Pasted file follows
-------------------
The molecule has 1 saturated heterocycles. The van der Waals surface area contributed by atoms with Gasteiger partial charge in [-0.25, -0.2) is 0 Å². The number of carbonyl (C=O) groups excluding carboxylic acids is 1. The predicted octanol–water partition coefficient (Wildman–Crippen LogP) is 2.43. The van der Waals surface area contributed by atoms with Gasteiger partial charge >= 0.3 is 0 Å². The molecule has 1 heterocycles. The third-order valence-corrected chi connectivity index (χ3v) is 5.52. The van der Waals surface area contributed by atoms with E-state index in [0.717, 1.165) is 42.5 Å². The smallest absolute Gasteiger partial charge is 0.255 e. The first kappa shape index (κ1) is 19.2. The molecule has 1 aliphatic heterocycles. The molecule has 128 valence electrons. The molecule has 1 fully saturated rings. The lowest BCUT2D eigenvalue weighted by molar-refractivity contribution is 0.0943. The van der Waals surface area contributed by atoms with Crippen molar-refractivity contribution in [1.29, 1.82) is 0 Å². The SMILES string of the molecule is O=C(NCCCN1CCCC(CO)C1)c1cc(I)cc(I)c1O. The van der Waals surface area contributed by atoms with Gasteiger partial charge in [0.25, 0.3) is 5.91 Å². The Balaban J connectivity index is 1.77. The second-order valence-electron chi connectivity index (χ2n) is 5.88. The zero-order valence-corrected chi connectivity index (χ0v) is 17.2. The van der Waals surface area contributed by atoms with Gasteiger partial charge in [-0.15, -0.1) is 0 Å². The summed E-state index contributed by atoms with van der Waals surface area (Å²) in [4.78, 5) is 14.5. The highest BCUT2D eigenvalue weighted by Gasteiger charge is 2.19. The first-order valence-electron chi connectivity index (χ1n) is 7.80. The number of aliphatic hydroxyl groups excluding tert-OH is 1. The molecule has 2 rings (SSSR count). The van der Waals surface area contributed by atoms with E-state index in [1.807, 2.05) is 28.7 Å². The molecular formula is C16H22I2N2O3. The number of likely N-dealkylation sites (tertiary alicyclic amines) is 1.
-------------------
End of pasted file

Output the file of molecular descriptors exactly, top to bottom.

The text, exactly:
The molecule has 1 saturated heterocycles. The van der Waals surface area contributed by atoms with Gasteiger partial charge in [-0.25, -0.2) is 0 Å². The number of carbonyl (C=O) groups excluding carboxylic acids is 1. The predicted octanol–water partition coefficient (Wildman–Crippen LogP) is 2.43. The van der Waals surface area contributed by atoms with Gasteiger partial charge >= 0.3 is 0 Å². The molecule has 1 heterocycles. The third-order valence-corrected chi connectivity index (χ3v) is 5.52. The van der Waals surface area contributed by atoms with E-state index in [0.717, 1.165) is 42.5 Å². The smallest absolute Gasteiger partial charge is 0.255 e. The first kappa shape index (κ1) is 19.2. The molecule has 1 aliphatic heterocycles. The molecule has 128 valence electrons. The molecule has 1 fully saturated rings. The lowest BCUT2D eigenvalue weighted by molar-refractivity contribution is 0.0943. The van der Waals surface area contributed by atoms with Crippen molar-refractivity contribution in [1.29, 1.82) is 0 Å². The SMILES string of the molecule is O=C(NCCCN1CCCC(CO)C1)c1cc(I)cc(I)c1O. The van der Waals surface area contributed by atoms with Gasteiger partial charge in [0.25, 0.3) is 5.91 Å². The Balaban J connectivity index is 1.77. The second-order valence-electron chi connectivity index (χ2n) is 5.88. The zero-order valence-corrected chi connectivity index (χ0v) is 17.2. The van der Waals surface area contributed by atoms with Gasteiger partial charge in [-0.15, -0.1) is 0 Å². The summed E-state index contributed by atoms with van der Waals surface area (Å²) in [4.78, 5) is 14.5. The highest BCUT2D eigenvalue weighted by Gasteiger charge is 2.19. The first-order valence-electron chi connectivity index (χ1n) is 7.80. The number of aliphatic hydroxyl groups excluding tert-OH is 1. The molecule has 2 rings (SSSR count). The van der Waals surface area contributed by atoms with E-state index in [1.807, 2.05) is 28.7 Å². The molecular formula is C16H22I2N2O3. The number of likely N-dealkylation sites (tertiary alicyclic amines) is 1.